What we can learn from the revolutionary passport that helped 1920’s refugees

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Riot police officers confront migrants and refugees in Greece

In recent days, Americans learned that their government has been jailing immigrant children in dismal conditions, and that in private, the Border Patrol agents charged with taking care of them cracked cruel and racist jokes. The heartbreaking image of a father and toddler drowned in the Rio Grande, meanwhile, reminded them of the ever growing immigrant death toll.

This weekend, they are bracing for a series of nationwide raids targeting immigrant families with children.

US president Donald Trump’s unrelenting efforts to block migrants, many seeking asylum, from crossing the US southern border has spurred outrage and calls for his administration to do the humane thing. But demanding he change immigration policy in the name of compassion is unlikely to convince him—or pretty much any other world leader.

A previous refugee crisis, in the 1920s, suggests that it will take more than altruism for the US and other rich countries to welcome the millions of people who have fled their countries for fear of their lives. Back then, dozens of countries responded by granting “passports” to the refugees, instead of tightening their borders. They didn’t do this out of the goodness of their heart, but mostly because they believed it was in their own best interest.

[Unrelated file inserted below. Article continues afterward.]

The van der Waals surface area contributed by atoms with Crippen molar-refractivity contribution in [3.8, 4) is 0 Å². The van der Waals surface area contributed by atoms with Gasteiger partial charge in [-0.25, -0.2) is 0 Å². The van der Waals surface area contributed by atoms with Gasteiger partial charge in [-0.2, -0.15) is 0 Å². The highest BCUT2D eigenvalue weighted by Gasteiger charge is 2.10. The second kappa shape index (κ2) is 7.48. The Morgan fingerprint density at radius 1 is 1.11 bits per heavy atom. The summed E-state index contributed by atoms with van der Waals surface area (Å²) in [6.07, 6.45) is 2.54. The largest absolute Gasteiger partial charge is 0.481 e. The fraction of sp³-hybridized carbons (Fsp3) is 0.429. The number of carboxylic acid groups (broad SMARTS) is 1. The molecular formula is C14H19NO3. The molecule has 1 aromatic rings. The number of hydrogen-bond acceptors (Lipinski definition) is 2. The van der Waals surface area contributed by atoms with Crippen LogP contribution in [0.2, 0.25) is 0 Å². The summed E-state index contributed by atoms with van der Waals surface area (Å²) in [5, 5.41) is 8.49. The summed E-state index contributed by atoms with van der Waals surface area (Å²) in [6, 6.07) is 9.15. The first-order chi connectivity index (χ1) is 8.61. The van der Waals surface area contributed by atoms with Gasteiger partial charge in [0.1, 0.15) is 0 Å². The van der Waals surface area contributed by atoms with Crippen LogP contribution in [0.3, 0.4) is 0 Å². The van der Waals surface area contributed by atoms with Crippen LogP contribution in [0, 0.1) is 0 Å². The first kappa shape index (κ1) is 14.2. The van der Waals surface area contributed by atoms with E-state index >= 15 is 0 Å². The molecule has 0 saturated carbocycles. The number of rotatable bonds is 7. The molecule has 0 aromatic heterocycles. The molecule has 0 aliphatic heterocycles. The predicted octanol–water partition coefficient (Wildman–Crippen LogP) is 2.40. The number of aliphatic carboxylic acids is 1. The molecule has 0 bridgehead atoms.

Those pushing for humanitarian treatment for refugees and other migrants today should take note of that—and incorporate it into their lobbying.

The 1920s solution

In the early 1920s, millions of people displaced after the demise of the Russian, Austro-Hungarian, and Ottoman empires were scattered across the Middle East, Asia, and North Africa. They were stuck, many without a nationality.

Much like refugees today, they were often seen as a burden. Still, the then League of Nations high commissioner for refugees, a former polar explorer named Fridtjof Nansen, was able to convince leaders in Europe and elsewhere to open their doors, first to stranded Russians, and later to Armenians and Assyro-Chaldeans, among other stateless people.

Nansen, who had previously helped nearly half a million war prisoners get home, came up with the idea of a one-year passport that allowed people to travel out of the country where they first landed, often to look for work. The number of countries that took in Russians eventually grew to more than 50. More than a dozen countries signed up to accept refugees from the other backgrounds.

Overall, nearly half a million benefited from the Nansen passport.

A win-win scenario

Nansen, who went on to win the Nobel Peace Prize in 1922, is still celebrated as a humanitarian (including in a Google doodle). The motivations of the countries that accepted the Nansen passport, however, were probably less lofty.

For European leaders, the large groups of stateless refugees in legal limbo constituted a breakdown in the still wobbly post-war international order. “Europe was still shaking from the war,” said Stephen Damianos, a University of Cambridge master’s candidate who researches human rights and mobility. “It was terrified of the potential to be pushed back into any type of instability.”

At the same time, the European leaders were worried about the rising power of the USSR, and its potential to spread communism. Granting its shunned citizens a passport was a way of standing up to it, Damianos said.

The refugees also represented cheap labor, which was needed after the war. Those who didn’t find work could return back to the country that issued the passport. “The scheme was relatively flexible and advantageous both to the government in the country of asylum and to refugees,” said Peter Gatrell, a history professor at the University of Manchester.